SPRINGFIELD, Ore. - As temperatures rise, the Lane County Sheriff's Office says marine violations go up as well.
LCSO deputies monitor five rivers and dozens of lakes year round. The marine patrol unit ramps up their effort to educate river-goers about water recreation laws and how to stay safe as more people seek the shores in the warmer months.
Vessels must have one correct-sized life jacket for each person on board. Intertubes and play toys are exempt from this rule, but Lane County Deputy Charles Douglas said the risk remains. | Oregon Boaters Handbook
"They're susceptible to puncture and deflation, and I couldn't possibly tell you how many people I've pulled out of the river due to that," said Deputy Douglas.
Floaters and boaters should also avoid piles of debris called strainers. Douglas said water can pass through these masses, however bodies usually cannot.
If avoiding a strainer isn't possible, people in the river should swim towards the mass of debris.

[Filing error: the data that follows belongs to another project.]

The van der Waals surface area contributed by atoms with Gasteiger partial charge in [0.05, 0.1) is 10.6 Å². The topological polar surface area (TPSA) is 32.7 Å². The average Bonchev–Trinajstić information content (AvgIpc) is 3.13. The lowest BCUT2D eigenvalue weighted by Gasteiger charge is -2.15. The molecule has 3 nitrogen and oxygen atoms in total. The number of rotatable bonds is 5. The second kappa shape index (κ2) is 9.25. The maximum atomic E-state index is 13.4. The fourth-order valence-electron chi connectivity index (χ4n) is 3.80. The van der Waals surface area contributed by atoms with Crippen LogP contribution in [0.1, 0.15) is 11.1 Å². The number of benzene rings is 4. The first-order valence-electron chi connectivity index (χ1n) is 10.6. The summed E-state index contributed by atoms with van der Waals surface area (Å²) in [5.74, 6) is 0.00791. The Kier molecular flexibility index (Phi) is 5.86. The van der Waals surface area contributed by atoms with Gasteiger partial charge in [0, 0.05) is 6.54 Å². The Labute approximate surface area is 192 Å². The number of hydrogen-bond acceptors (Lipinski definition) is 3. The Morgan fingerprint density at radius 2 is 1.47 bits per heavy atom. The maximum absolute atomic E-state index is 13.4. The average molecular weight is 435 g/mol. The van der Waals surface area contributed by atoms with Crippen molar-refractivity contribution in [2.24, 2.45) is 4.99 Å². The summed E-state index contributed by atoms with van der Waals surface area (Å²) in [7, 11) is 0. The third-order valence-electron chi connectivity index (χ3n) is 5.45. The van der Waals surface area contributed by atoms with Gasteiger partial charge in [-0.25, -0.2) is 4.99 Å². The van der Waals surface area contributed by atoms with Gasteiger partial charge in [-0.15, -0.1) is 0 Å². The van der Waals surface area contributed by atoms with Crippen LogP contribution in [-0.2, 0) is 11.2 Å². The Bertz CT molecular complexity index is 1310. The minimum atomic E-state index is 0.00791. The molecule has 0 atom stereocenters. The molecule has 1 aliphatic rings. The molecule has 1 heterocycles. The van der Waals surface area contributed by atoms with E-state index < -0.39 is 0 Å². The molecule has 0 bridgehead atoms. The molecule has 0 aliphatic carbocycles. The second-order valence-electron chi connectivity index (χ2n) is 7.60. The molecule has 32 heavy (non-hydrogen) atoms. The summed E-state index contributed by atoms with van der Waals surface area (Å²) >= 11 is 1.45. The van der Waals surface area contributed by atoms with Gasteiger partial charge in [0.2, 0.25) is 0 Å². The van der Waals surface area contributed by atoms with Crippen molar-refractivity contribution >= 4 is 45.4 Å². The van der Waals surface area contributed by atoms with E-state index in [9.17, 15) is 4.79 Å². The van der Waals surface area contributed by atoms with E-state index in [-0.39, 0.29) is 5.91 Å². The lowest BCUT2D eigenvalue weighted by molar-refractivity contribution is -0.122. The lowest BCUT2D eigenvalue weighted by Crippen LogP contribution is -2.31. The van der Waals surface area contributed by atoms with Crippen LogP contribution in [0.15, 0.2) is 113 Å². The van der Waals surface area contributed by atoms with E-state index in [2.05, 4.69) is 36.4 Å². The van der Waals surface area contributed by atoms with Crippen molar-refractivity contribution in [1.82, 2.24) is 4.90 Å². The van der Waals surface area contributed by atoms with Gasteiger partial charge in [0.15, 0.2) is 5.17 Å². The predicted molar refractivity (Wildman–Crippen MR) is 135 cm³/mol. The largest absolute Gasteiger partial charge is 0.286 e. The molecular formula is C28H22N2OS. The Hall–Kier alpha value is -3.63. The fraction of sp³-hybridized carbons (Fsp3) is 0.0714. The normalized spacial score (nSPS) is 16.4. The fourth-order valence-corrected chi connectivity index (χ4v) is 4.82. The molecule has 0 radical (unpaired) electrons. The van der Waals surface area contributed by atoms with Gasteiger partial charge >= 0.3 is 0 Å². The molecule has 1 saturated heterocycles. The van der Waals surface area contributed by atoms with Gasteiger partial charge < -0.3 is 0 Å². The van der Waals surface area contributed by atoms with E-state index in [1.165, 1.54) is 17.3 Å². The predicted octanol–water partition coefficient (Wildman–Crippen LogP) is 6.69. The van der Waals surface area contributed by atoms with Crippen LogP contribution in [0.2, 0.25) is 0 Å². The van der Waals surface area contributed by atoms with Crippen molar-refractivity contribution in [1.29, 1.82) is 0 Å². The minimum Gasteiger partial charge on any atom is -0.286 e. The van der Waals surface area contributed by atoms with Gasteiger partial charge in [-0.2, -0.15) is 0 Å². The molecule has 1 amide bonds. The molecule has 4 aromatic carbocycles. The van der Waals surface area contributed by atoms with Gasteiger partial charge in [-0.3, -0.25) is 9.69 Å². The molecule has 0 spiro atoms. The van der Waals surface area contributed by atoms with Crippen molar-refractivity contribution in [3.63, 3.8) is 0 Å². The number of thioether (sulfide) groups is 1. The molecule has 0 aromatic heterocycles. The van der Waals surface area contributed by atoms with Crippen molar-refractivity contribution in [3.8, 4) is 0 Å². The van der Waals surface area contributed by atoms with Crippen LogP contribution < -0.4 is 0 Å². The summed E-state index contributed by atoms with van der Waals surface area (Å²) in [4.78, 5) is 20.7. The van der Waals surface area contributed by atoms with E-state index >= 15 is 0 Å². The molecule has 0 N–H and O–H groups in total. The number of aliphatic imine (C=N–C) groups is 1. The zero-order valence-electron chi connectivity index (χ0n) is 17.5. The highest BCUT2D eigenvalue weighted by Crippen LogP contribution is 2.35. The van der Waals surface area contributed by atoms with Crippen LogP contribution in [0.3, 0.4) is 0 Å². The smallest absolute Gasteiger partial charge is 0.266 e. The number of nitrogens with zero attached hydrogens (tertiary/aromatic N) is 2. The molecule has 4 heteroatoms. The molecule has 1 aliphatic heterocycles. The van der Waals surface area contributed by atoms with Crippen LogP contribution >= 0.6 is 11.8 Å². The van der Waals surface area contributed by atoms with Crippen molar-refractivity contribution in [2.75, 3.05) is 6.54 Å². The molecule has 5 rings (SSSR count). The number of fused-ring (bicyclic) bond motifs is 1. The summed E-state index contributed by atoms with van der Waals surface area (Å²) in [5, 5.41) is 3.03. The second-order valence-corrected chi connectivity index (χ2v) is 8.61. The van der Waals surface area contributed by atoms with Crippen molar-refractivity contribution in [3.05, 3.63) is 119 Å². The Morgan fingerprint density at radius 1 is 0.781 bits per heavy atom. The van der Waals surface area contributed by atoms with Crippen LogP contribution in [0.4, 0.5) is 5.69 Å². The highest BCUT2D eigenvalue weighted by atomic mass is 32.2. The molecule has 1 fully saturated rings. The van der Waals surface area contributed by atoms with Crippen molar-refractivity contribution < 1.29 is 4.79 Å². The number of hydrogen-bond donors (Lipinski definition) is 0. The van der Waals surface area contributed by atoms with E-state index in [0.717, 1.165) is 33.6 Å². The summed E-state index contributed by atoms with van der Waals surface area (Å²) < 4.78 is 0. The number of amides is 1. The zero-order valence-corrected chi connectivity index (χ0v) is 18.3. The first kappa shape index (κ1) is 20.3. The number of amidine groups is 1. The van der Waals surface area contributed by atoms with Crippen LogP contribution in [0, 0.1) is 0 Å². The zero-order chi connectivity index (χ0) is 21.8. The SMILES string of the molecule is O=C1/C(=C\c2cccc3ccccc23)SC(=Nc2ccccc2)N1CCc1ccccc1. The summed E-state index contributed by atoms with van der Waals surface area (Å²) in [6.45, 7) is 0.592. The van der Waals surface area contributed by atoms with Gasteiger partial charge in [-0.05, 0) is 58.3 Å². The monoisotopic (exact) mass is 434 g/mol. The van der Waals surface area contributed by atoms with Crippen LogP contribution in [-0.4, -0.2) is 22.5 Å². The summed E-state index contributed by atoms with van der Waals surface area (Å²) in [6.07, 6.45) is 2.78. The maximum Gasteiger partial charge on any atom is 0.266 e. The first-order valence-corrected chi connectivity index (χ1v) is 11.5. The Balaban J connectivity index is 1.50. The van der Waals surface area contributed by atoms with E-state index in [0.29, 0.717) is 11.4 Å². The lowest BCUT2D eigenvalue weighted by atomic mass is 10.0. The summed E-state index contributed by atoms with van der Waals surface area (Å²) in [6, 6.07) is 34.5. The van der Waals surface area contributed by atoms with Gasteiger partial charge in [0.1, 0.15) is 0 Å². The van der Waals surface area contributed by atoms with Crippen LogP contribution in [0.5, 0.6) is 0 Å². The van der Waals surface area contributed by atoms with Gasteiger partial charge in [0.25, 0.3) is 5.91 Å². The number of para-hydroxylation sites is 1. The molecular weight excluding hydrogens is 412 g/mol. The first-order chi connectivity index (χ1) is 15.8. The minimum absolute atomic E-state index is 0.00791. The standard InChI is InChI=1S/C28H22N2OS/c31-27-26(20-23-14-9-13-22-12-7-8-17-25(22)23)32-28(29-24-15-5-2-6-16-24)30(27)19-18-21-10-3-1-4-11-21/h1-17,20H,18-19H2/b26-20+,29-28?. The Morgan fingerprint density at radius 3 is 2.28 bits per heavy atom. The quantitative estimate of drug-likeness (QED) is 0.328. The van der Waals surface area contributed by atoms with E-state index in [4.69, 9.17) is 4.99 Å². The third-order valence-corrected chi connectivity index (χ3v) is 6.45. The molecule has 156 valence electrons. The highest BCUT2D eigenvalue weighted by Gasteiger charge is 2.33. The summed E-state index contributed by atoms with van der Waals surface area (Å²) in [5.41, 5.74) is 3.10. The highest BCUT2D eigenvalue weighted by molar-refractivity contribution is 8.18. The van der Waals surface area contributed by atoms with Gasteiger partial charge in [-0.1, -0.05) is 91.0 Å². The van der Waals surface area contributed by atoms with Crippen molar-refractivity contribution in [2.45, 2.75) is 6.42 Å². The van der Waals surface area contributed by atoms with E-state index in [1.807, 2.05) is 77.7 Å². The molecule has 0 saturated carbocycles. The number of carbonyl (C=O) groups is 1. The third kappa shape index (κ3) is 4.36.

"The best thing you can do ... is start swimming directly at it. As soon as you come into contact with it, start climbing like your life depends on it," said Deputy Douglas, "You do not want to be swept down below on the underside of it. You'll get pinned under there and not be able to free yourself."
Officials say the river water temperature hovers around 50 degrees, which poses a danger to swimmers.
Douglas said of the cold temperature, "it affects all of your motor movements and muscles as you're trying to get the strength to pull yourself out of the river once you encounter something like that."
Drinking alcohol may seem like a goo d way for boaters to beat the sun, but even those paddling can be cited for operating under the influence.
Those spending a day on the water should always let someone know where they plan to go, and how long they expect to be out.